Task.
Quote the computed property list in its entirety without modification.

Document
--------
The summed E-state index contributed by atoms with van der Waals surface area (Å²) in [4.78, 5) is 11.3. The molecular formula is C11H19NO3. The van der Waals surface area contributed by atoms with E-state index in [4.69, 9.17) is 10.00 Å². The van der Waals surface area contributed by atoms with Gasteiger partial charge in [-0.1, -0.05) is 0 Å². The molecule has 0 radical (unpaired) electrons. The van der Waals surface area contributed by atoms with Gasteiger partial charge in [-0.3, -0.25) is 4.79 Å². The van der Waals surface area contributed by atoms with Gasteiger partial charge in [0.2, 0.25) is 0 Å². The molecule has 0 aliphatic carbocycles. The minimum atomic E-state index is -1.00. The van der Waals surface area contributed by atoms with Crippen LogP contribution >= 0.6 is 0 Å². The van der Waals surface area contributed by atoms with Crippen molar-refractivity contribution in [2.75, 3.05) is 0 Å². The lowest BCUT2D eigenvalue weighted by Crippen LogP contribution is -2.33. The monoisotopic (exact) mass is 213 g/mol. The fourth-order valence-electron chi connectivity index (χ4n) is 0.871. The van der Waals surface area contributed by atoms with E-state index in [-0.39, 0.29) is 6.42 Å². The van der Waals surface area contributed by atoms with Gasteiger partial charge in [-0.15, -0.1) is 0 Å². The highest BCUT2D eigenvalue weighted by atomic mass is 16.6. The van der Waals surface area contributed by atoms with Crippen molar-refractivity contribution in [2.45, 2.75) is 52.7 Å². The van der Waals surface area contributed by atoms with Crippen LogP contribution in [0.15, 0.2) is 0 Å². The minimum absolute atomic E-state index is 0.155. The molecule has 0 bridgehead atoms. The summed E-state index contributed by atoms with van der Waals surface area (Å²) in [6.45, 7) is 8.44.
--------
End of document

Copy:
The summed E-state index contributed by atoms with van der Waals surface area (Å²) in [4.78, 5) is 11.3. The molecular formula is C11H19NO3. The van der Waals surface area contributed by atoms with E-state index in [4.69, 9.17) is 10.00 Å². The van der Waals surface area contributed by atoms with Gasteiger partial charge in [-0.1, -0.05) is 0 Å². The molecule has 0 radical (unpaired) electrons. The van der Waals surface area contributed by atoms with Gasteiger partial charge in [-0.3, -0.25) is 4.79 Å². The van der Waals surface area contributed by atoms with Gasteiger partial charge in [0.2, 0.25) is 0 Å². The molecule has 0 aliphatic carbocycles. The minimum atomic E-state index is -1.00. The van der Waals surface area contributed by atoms with Crippen LogP contribution >= 0.6 is 0 Å². The van der Waals surface area contributed by atoms with Crippen molar-refractivity contribution in [2.75, 3.05) is 0 Å². The lowest BCUT2D eigenvalue weighted by Crippen LogP contribution is -2.33. The monoisotopic (exact) mass is 213 g/mol. The fourth-order valence-electron chi connectivity index (χ4n) is 0.871. The van der Waals surface area contributed by atoms with E-state index in [-0.39, 0.29) is 6.42 Å². The van der Waals surface area contributed by atoms with Gasteiger partial charge in [-0.15, -0.1) is 0 Å². The highest BCUT2D eigenvalue weighted by atomic mass is 16.6. The van der Waals surface area contributed by atoms with Crippen molar-refractivity contribution in [2.45, 2.75) is 52.7 Å². The van der Waals surface area contributed by atoms with Crippen LogP contribution in [0.15, 0.2) is 0 Å². The minimum absolute atomic E-state index is 0.155. The molecule has 0 bridgehead atoms. The summed E-state index contributed by atoms with van der Waals surface area (Å²) in [6.45, 7) is 8.44.